Why You Shouldn’t Rely on Just any POA From the Internet for Your Closing

Powers of Attorney (POAs) are legal documents that allow an individual, the “Grantor,” to nominate an agent, their “Attorney In Fact,” to sign and execute anything that the Grantor chooses, on their behalf, as though they were doing it themselves.

This can include contracts, loans, deeds, stock purchase, applications for government services, sale of real property, medical forms and virtually anything else that can be contemplated.

In real estate transactions, a Power of Attorney or POA is commonly seen when a party to the transaction such as the buyer or seller is either unavailable because they cannot attend the closing, or they are too ill or unable to physically sign the closing documents.

Many states have laws which essentially require a POA to be accepted at face value, so long as there is no reason to suspect fraud or unlawful inducement in the use of the POA.

Unfortunately, because a POA can provide an Attorney in Fact with near-limitless powers to act on behalf of another person, fraud is a very real risk that must be taken seriously.

Therefore when a title underwriter or a loan officer is being asked to accept a POA, certain requirements and safeguards must be taken to ensure that the Grantor really intends for the Attorney in Fact to take the action that the document says they are permitted to do.

Below are a few things that are commonly required by title agents and loan officers when a POA is presented as part of a real estate transaction:

Ask Lots of Questions

Commonly, fraudulent use of POA can be seen where an elderly parent or ill family member entrusts their affairs to another family member to care for them.

Abuse of this trust can result in the Attorney in Fact selling off the Grantor’s assets or taking on debt for their own personal benefit.

Therefore, as much as it may seem like being nosey or prying, it’s very important for an agent who is presented with a POA to ask questions.

Why can the Grantor not attend the closing?
Are they personally aware of this transaction taking place?
Are they objecting to this transaction?

It is completely appropriate to ask to speak to the Grantor and confirm with them verbally that they approve of the use of the POA and have knowledge of the transaction which is taking place in their name.

Verify the Powers

Because a POA can be so broad, often times the document is written with the most vague language possible, on the theory that it is helping the Grantor to give expansive permissions to their Attorney In Fact.

However, frustratingly for the Grantor, in a real estate transaction, specificity is key! Powers of Attorney that are downloaded off the Internet or prepared by someone who is not familiar with the nuances of a real estate transaction may have language which is so vague that it cannot be relied upon for the transaction.

Such language as “any and all documents necessary for the real estate transaction” cannot be relied upon. Unfortunately, far too many POAs are rejected because of this verbiage, which can lead to frustrated customers.

Ideally, the POA is specific to the real estate transaction, lists the property that is being purchased or sold, provides a definite limit in time for the powers (POAs can expire!) and specifically lists exactly what actions the Attorney in Fact may take on behalf of the Grantor, such as “Sell, Purchase, Mortgage, Convey, Deed, Accept, and execute all necessary closing documents to complete the purchase or sale of the above listed real estate transaction.”\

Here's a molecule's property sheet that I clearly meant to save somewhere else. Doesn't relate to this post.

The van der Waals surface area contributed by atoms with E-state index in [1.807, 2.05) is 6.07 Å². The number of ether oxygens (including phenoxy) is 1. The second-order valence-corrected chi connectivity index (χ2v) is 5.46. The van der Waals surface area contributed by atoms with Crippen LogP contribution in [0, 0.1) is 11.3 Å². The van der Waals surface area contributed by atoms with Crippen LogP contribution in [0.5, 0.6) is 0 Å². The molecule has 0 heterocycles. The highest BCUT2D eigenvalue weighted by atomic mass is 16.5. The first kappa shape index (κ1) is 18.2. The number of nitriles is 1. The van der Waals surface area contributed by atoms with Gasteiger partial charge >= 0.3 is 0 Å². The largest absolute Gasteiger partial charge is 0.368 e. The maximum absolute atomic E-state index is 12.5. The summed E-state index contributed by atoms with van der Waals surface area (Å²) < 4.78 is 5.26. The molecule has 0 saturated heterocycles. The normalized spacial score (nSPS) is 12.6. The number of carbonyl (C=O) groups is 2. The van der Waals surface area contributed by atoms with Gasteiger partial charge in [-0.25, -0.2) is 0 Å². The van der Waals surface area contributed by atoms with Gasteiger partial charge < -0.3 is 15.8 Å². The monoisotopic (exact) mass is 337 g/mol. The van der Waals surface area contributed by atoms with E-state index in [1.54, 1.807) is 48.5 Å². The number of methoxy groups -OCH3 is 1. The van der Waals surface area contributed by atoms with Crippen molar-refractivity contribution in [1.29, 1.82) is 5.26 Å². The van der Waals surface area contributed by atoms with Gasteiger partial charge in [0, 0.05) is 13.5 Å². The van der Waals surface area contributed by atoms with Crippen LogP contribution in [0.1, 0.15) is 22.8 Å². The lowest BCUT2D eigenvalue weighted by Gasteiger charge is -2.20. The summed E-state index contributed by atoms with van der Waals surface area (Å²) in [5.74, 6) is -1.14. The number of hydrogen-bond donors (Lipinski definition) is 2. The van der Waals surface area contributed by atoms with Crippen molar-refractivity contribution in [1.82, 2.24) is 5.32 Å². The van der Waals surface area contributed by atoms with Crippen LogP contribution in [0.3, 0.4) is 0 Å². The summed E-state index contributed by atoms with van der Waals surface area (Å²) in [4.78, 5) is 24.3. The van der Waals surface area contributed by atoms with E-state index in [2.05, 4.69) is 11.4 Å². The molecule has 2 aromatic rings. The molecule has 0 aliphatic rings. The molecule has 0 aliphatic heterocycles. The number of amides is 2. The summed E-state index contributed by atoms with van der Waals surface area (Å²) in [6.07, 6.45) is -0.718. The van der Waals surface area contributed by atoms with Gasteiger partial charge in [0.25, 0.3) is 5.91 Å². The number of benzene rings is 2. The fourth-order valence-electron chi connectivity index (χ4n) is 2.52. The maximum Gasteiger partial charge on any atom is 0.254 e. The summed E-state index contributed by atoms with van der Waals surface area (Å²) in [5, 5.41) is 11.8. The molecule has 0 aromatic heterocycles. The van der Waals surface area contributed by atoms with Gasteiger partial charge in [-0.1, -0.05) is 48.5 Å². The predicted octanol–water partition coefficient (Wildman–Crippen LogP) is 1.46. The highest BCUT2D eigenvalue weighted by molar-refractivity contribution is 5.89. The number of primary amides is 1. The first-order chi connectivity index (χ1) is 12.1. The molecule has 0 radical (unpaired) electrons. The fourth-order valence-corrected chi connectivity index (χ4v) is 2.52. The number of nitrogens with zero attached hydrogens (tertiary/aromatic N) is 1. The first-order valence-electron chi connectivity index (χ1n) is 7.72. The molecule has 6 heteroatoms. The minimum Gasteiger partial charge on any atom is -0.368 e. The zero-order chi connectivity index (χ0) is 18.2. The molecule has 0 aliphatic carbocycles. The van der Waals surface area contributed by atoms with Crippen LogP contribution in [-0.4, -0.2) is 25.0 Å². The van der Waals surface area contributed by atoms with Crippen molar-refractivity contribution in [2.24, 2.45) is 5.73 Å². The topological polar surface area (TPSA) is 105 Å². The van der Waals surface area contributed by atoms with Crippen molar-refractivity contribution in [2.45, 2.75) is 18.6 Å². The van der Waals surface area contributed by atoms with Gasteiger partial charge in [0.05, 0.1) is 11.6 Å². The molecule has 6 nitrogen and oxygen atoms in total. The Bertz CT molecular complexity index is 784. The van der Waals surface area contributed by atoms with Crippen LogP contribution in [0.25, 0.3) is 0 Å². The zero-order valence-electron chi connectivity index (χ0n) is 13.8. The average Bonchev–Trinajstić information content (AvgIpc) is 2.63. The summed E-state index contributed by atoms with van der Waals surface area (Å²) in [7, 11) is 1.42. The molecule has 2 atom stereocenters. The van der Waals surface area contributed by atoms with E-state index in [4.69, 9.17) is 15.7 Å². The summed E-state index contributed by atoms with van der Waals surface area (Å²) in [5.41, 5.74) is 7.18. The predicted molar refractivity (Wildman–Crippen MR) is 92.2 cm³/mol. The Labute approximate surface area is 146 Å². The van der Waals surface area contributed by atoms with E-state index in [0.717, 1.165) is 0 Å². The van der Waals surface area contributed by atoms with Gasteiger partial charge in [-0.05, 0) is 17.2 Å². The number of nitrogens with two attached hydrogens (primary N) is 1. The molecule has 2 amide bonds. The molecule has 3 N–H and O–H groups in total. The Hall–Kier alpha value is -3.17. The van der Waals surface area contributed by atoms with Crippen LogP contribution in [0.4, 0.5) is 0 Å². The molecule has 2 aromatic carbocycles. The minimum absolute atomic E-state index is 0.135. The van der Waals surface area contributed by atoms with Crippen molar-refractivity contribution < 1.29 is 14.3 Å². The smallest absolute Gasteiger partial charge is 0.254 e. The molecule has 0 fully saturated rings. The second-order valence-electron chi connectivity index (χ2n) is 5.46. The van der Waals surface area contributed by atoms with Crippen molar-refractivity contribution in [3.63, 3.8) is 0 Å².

Confirm the Validity

As mentioned above, a POA can expire. POAs are not valid after death and many states do not permit a POA to be valid once a person has been deemed to be incompetent (which is different than “incapacitated”). POAs also should have an expiration date which forces them to be renewed at a regular interval.

POAs also have specific requirements for execution, depending on the state. Most states require that for the POA to be valid, there must be two witnesses and a notary.

Some states only require one witness and if a POA is executed in a state that only requires a solo witness, additional evaluation is needed if the POA is trying to be used in a jurisdiction that requires two, or if the POA is executed outside the country with a foreign notary seal.

Record the Document

If a deed is being executed by an Attorney in Fact on behalf of the Grantor of the real property being conveyed, the POA must be recorded with the deed.

Often times, a POA is a personal document which could contain private information. The Grantor and the Attorney in Fact must be aware that this document needs to be recorded and if they object, options for either a specific power of attorney or the Grantor signing in person may need to be discussed.

Additionally, it is essential in order to reduce fraud that the original Power of Attorney is presented to the loan officer or the title agent for review and examination at or prior to closing.

A Power of Attorney is a powerful and convenient document for use in real estate transactions. However, it’s important to be familiar with the potential issues that can arise when being presented with a POA and to know how to quickly assess and address the concerns in order to allow for an efficient and pleasant transaction.

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Comments (1)

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    W Stein

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    Good information. Thank you Lindsay

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